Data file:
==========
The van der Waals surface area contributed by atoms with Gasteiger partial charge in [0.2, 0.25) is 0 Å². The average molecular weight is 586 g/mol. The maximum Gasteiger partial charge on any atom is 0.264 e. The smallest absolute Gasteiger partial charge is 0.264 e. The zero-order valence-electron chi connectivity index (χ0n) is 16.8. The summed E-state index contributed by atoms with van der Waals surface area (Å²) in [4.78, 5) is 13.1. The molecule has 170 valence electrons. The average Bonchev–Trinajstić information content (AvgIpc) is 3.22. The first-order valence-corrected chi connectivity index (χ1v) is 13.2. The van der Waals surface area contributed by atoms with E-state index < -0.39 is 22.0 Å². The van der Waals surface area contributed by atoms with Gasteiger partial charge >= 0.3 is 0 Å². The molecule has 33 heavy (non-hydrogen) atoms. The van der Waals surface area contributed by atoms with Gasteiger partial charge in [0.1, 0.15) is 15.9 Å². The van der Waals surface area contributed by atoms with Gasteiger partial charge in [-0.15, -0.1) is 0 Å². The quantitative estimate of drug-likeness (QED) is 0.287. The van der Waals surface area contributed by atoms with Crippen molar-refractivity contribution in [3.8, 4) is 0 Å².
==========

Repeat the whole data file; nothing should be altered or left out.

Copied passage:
The van der Waals surface area contributed by atoms with Gasteiger partial charge in [0.2, 0.25) is 0 Å². The average molecular weight is 586 g/mol. The maximum Gasteiger partial charge on any atom is 0.264 e. The smallest absolute Gasteiger partial charge is 0.264 e. The zero-order valence-electron chi connectivity index (χ0n) is 16.8. The summed E-state index contributed by atoms with van der Waals surface area (Å²) in [4.78, 5) is 13.1. The molecule has 170 valence electrons. The average Bonchev–Trinajstić information content (AvgIpc) is 3.22. The first-order valence-corrected chi connectivity index (χ1v) is 13.2. The van der Waals surface area contributed by atoms with E-state index < -0.39 is 22.0 Å². The van der Waals surface area contributed by atoms with Gasteiger partial charge >= 0.3 is 0 Å². The molecule has 33 heavy (non-hydrogen) atoms. The van der Waals surface area contributed by atoms with Gasteiger partial charge in [0.1, 0.15) is 15.9 Å². The van der Waals surface area contributed by atoms with Gasteiger partial charge in [-0.15, -0.1) is 0 Å². The quantitative estimate of drug-likeness (QED) is 0.287. The van der Waals surface area contributed by atoms with Crippen molar-refractivity contribution in [3.8, 4) is 0 Å².